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Kidney Week

Abstract: FR-PO433

Acid Retention Revealed by Urine Citrate Excretion Might Identify CKD Patients for Whom Dietary Alkali Is Kidney Protective

Session Information

Category: Chronic Kidney Disease (Non-Dialysis)

  • 301 CKD: Risk Factors for Incidence and Progression


  • Goraya, Nimrit, Baylor Scott & White Health, Temple, Texas, United States
  • Simoni, Jan, Texas Tech University Health Sciences Center, Lubbock, Texas, United States
  • Sager, Lauren N, Baylor Scott & White, Temple, Texas, United States
  • Madias, Nicolaos E., Tufts University School of Medicine, Boston, Massachusetts, United States
  • Wesson, Donald E., Diabetes Health and Wellness Institute, Dallas, Texas, United States

Despite data showing that dietary alkali slows eGFR decline in chronic kidney disease (CKD) stage 3 (CKD 3) patients with mild metabolic acidosis (plasma total CO2 [PTCO2] >22 mM) (Goraya, et al. KI 86:1031, 2014) and in CKD stage 2 (CKD 2) patients with H+ retention but no metabolic acidosis (PTCO2 >24.5 mM) (Wesson, et al. AJP 300:F830, 2011; Mahajan, et al. KI 78:303, 2010), KDIGO recommends alkali for only CKD patients with PTCO2 < 22 mM. We tested the hypothesis that urine excretion of the pH-sensitive metabolite citrate identifies H+ retention, a form of acid stress which causes GFR decline in animal models of CKD, in CKD patients for whom dietary alkali provides kidney protection but for whom current guidelines do not recommend alkali therapy.


Macroalbuminuric, non-diabetic subjects with CKD stage 1 (CKD 1) and PTCO2 > 24 mM (n=26), CKD 2 with PTCO2 > 24 mM (n=40), and CKD 3 with PTCO2 22-24 mM (n=36), had H+ retention measured by comparing observed to expected increase in PTCO2 in response to retained HCO3 (dose-urine excretion) two hours after oral NaHCO3 bolus (0.5 meq/Kg bw), assuming 50% bw HCO3 space of distribution. Specifically, H+ retention = [(retained HCO3/0.5 x body weight) – observed increase in plasma [HCO3]] x (0.5 x body weight). Eight-hour urine citrate excretion (8h UcitV) was measured after overnight fast.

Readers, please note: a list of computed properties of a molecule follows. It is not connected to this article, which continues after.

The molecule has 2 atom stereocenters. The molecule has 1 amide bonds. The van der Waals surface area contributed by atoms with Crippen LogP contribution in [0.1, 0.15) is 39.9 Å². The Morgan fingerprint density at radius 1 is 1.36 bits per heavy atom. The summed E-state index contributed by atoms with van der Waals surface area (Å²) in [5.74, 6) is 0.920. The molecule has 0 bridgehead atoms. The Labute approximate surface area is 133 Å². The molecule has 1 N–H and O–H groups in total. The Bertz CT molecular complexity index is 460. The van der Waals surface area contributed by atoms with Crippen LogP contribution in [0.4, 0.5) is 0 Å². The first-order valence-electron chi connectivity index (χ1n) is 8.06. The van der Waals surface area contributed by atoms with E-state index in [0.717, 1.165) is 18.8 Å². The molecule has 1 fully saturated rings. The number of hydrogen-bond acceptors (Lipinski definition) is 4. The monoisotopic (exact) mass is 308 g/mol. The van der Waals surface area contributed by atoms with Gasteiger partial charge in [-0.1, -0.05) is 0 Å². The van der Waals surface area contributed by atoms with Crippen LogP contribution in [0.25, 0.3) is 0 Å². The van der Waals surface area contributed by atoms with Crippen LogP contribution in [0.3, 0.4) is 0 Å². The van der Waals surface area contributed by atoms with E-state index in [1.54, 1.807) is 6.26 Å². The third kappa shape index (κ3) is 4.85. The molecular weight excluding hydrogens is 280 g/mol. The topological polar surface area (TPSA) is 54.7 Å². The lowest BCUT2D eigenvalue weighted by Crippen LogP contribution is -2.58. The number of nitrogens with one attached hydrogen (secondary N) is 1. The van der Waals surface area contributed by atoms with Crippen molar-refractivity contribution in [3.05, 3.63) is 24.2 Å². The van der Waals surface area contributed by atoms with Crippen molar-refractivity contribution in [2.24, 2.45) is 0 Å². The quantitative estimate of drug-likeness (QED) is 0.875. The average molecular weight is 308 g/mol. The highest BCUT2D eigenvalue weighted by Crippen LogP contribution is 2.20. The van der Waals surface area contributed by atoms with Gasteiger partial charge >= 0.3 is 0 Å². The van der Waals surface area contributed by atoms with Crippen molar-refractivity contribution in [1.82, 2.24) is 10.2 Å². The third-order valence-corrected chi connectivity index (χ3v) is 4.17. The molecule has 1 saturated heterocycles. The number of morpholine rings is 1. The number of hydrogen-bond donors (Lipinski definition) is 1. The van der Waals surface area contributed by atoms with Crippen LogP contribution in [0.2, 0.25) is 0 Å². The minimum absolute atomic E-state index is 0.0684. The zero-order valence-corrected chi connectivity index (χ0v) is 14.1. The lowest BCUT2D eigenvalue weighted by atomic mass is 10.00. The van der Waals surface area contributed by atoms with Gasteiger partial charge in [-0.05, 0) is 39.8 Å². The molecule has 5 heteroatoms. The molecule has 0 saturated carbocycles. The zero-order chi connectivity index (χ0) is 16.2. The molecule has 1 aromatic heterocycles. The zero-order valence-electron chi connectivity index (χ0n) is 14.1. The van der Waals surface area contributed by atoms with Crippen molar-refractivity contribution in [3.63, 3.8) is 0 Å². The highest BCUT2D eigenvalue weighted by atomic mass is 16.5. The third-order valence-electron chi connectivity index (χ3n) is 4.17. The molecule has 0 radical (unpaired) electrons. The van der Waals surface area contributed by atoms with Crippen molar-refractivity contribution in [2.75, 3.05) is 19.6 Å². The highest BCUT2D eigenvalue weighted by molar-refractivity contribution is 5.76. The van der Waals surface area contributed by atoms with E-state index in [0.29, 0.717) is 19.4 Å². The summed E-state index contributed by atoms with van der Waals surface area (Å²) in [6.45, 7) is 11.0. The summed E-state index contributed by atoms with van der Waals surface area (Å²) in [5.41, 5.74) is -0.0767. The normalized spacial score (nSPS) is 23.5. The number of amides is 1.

PTCO2 was similar in CKD 2 (26.2±0.6 mM) and CKD 1 (26.8±0.7 mM) but was lower in CKD 3 (22.8±0.7 mM). Bonferroni correction required p-value significance < 0.0083 for within-group comparisons of H+ retention and 8h UcitV. H+ retention was greater in CKD 2 than CKD 1 (17.4±8.9 vs. 3.0±14 mM, p<0.0001) despite similar PTCO2 and that for CKD 3 (24.9±15.4 mM) was higher than both CKD 1 (p<0.0001) and CKD 2 (p=0.0079). Furthermore, 8h UcitV was less than CKD 1 (335±125 mg) for both CKD 2 (187±40 mg, p<0.0001) and CKD 3 (159±15 mg, p<0.0001).


Lower than CKD 1 8h UcitV identified H+ retention in CKD 2 and CKD 3 patients for whom alkali therapy has been kidney protective but whose PTCO2 was not low enough for alkali therapy by current guidelines. Urine citrate excretion is easily measurable in clinical settings and should be further explored as a strategy to identify CKD patients for whom alkali therapy might provide kidney protection.